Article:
Why Posture Correctors Actually Make Your Posture Worse
Poor posture — an epidemic in 2010?
We all seem to be spending a higher percentage of our days hunched over our computers. Whether we’re at work, at the local Starbucks, or at home, most of us spend hours a day at a computer. Email and social media have become an integral part of our daily lives, and most of us are slouching while we’re at our computers.
To make matters worse, most of us are still spending significant time watching TV and driving, two activities where most people are not in ideal posture.
Remember you’re mother telling you to stand up straight? Well, think about today’s kids who are at a computer or playing video games for most of their days. Poor posture is rapidly becoming part of our culture and the negative effects go far beyond a sore neck and bad back.
Bad posture = poor health
People with poor posture suffer untold numbers of negative consequences. These can include obvious issues such as neck and back pain, misaligned spine, rounded, slumped shoulders, osteoporosis and arthritis. But it can also lead to less obvious side effects including decreased energy, poor organ function, abdominal discomfort, and scores of other problem.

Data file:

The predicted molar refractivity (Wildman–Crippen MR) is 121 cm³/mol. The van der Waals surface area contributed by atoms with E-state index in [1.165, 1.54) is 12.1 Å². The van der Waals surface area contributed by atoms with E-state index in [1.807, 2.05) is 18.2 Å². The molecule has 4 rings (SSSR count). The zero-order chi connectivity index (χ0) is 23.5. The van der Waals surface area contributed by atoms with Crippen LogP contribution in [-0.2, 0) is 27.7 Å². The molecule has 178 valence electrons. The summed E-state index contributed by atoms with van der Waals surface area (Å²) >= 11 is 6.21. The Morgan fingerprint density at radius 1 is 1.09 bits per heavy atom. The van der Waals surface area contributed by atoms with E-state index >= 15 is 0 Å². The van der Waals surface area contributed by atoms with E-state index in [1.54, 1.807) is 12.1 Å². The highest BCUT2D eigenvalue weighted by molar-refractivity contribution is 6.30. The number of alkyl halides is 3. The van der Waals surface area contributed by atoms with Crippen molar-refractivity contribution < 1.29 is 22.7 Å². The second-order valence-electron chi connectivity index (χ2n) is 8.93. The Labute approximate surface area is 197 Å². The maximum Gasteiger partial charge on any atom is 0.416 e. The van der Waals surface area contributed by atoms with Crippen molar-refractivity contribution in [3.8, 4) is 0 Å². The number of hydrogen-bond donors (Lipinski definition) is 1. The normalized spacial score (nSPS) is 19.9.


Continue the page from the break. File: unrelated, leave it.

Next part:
Additionally, poor posture gives one the appearance of poor health, low self-esteem, and an overall lack of confidence.
Posture corrective braces, the miracle cure?
Traditional posture braces come in various sizes, materials and configurations. From thin, elastic, over-the-shoulder posture bras, to Velcro vests and back braces made of surgical tubing, they all attempt to do the same thing: pull one’s shoulders back to maintain an upright stance and straight, correct posture. The problem with most posture braces is that they actually do put the user into correct posture. So why would that be a problem?
The problem with traditional posture braces is that they do the work for you. The passive nature of having one’s shoulders pulled back serves to weaken the back muscles, which actually worsens one’s posture over time, thus defeating the very purpose of using a posture correction brace.
Most people who have tried traditional posture braces have experienced the discomfort, the chafing under the arms, and the difficulty of use most devices offer, but most don’t realize that in the process of trying to improve one’s posture, the user could actually be causing long-term atrophy of the muscles in the back that are required for good posture.
A better solution